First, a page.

• Check out TPS Reports (Tweet Positioning System)
      • Takes what people are saying and overlays where they are saying it
    • Socialmention.com is also a terrific search tool
    • Remember: you’re looking for keywords about your brand (what your communities are searching for)
  2. P – Prioritize what you find (respond now/respond later, route it, etc)
    • Are you finding negative mentions? – Respond immediately
    • Transactional opportunities? – jump on them now (you’ve found them in the moment they want to buy)
    • Finding positive mentions? – stay on top of them
      • See someone tweeting a lot about eNewsletter. DM asking for mailing address – mail them a book.
      • Remember that when you communicate online you’re magnifiying the great/good
      • Look for suggestions
  3. R – Route to actionable party
    • Define your process to route/respond to actions found in the prioritize stage
    • Set expectations with your team and community about accepted response times
  4. A – Act on it appropriately (we tend to forget this part)
    • Do the heavy lifting
    • Turn user ideas into reality
    • Small wins for community has a huge impact and builds trust
    • Document community experiences and ask for their feedback
  5. Y – YES!
    • Do all of the above and we are engaging our communities actively with trust building results

A Nod to Online Tools

Jason spend a few minutes talking about tools that can be used to help take what’s discovered online while S-P-R-A-Ying  and capture actionable items:

  • Evernote
  • OmniFocus
  • ReQall

Regardless of the tools you use, the idea is to capture ideas and act quickly.

  • Reading blogs
    Write good headlines
    Thought leaders are writing about
    3-4 good pieces of content for Twitter (find & share)
    Get into consistency that audience is used to (set expectation & then deliver)
Categories: Uncategorized

It IS all about you

February 8, 2010 4 comments

I had the opportunity to attend PCMA Convening Leaders 2010 in Dallas last month. It was several days of new thinking and inspiration about the changing yet vital role of face to face meetings. While an entire month’s worth of blog posts could spill out of my observations from this event (I reserve the right even 1 month post), for this post I’ll focus in on the group that is playing a more important role in F2F meetings than every before.

The attendee.

Put your attendee hat on for a bit. We’ve all been to a trade show, corporate event or educational conference. In those hours of sessions, breakouts, networking events, boxed lunches & bar-hopping how many times have you thought to yourself:

“They should do ____________!” (Sidebar: every idea should end in an exclamation point. We need to get back to the passion we had when we were younger about ideas.)

  • Did you turn that idea into a suggestion? An e-mail? A tweet? Facebook fan page posting? Smoke signal? Carrier pigeon note? (you should have)
  • Did you blog about it? (you should)
  • Did you reach out to your social network and share your idea? (I hope so)

Now for the real question:

  • Did they listen?
  • Did they respond?
  • Did they sign you up to manage that part of the event next year?

Wait…what was that last part again?

Attendee as Contributor
Imagine, feedback, posted transparently, discussed openly and turned on it’s head to engage the attendee in making the event better by owning a part of the event.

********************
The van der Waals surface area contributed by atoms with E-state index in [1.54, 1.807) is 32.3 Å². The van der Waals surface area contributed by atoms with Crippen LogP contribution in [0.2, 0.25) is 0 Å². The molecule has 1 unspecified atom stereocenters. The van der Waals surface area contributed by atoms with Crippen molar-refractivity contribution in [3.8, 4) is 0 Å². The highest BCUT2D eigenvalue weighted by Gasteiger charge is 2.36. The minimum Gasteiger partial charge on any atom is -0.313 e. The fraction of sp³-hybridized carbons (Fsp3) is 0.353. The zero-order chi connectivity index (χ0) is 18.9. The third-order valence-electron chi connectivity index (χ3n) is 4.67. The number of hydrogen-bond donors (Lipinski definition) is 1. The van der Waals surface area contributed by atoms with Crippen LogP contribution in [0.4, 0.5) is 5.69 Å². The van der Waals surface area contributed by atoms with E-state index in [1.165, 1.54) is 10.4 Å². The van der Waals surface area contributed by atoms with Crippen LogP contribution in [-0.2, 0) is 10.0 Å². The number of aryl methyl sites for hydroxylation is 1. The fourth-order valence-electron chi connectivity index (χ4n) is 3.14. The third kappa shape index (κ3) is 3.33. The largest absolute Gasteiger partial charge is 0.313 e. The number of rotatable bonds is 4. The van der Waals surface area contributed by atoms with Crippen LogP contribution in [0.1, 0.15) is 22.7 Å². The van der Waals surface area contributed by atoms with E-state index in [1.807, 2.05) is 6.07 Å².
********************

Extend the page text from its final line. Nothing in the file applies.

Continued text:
Better yet, how do we turn our events into collaborative platforms and empower our attendees & exhibitors to take our event in completely different ways?

How do we truly turn the event over to the attendee?
I’m not sure the above question alone conveys the thought so I’ll add another thought to it. How do we turn our event into a platform on top of which the attendees can build the conference they want.

Event as a platform. Or to geek it up, “Event as a Service” (EaaS). Attendee as a developer, free to build on the event to explore new and different directions that make the event relevant to them at a given point in time with a given group of people (both in person and virtually). I get excited by the opportunity to use a platform (theme, direction, tool set & community) to create an experience that will offer exactly what I need, when I need it surrounded by the people who can help me understand and digest it.

And if I’m not getting that…I need only speak up and join in.

Can Events Do This?
I’d answer this with a quote from General Eric Shinseki (Ret. US Army)

If you don’t like change, you’re going to like irrelevance even less.

Events are already doing this. Why? Because people are already doing this. Let’s not forget that the revolution that is causing this upheaval of top down everything is driven by people groping for new and different ways to connect and share.

Hmmmm…isn’t that a working definition of an event?

What’s so scary about this? (TRANSPARENT MOMENT: I really don’t understand)
I’ve asked that question a lot and the answers I get really come back to the concern for loss of control and inhearant change in this model. Yes it’s scary, but isn’t it more frightening to think about your attendees and exhibitor finding your event is no longer relevant simply because you refused to turn it over to them?

If we commit to combine the thought of looking from the outside in (customer vantage point) and support that view with a platform that encourages (can I say demands) social interactions on several levels, we’ve just created events that do more than inform or educate. We’ve created an infectious community.

See you on the platform.